Bentley Meeker’s New Public Art Project Will Put “The ‘H’ in Harlem”

Truss-3-NIGHT1What better to point eyes uptown than a giant, glowing public sculpture? From June 25 to September 25, Bentley Meeker’s new work “The ‘H’ in Harlem,” will hang from the viaduct at 12th Avenue and 125th Street. The project, which is meant to “celebrate the vitality and cultural strength of the area,” has been organized by Manhattan Community Board 9 (MCB9), the 125th Street Business Improvement District, the West Harlem Art Fund, and
 the New York City Department of Transportation. While the outward goal of Harlem-based artist Meeker’s public art project is to honor the neighborhood in which he has lived and worked for the past 15 years, the massive sculpture will also stealthily teach its viewers about their relationship to light. We called up Meeker to find out more about the piece and his theory on the kinds of light that please the soul.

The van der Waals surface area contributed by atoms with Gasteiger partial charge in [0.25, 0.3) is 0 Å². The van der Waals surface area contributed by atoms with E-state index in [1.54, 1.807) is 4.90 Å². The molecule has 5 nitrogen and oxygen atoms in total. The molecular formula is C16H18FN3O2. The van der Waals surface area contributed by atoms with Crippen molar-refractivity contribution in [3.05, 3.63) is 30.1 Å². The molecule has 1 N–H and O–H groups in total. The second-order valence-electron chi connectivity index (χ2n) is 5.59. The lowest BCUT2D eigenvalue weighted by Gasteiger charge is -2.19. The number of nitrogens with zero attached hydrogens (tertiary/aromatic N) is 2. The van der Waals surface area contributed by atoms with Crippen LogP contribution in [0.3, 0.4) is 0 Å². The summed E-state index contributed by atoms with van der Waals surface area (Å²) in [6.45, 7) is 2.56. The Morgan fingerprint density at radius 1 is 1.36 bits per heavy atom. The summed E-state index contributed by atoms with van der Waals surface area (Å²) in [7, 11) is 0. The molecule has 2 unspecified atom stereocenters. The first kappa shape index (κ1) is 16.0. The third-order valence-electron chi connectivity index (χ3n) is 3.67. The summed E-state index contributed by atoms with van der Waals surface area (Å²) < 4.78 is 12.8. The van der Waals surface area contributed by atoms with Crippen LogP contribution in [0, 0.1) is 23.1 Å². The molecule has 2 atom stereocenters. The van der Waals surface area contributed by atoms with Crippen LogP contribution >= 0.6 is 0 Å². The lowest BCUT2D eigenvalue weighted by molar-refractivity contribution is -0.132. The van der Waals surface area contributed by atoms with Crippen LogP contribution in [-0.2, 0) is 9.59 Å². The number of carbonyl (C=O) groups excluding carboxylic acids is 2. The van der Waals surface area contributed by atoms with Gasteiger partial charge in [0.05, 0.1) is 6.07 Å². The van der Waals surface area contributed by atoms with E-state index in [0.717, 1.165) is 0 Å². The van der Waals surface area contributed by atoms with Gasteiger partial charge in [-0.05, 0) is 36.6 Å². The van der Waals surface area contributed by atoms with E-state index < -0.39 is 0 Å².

The piece is pretty huge and it will be illuminated. From how far away will it be viewable?

I’m hoping you can see it from New Jersey. It will definitely be viewable from Morningisde all the way over to 12th avenue and then from the tops of buildings and whatnot.

You call it a “city-wide beacon.” Are you hoping the work will point people uptown?

I’ve lived in Harlem since ’99 and it’s had such a profound impact on my adult life. You don’t hear of a lot of huge public works happening in Harlem. You see them happening downtown, but you don’t see anything happening in Harlem.

You also work as a lighting designer. Do you see that label as separate from being an artist or are they the same?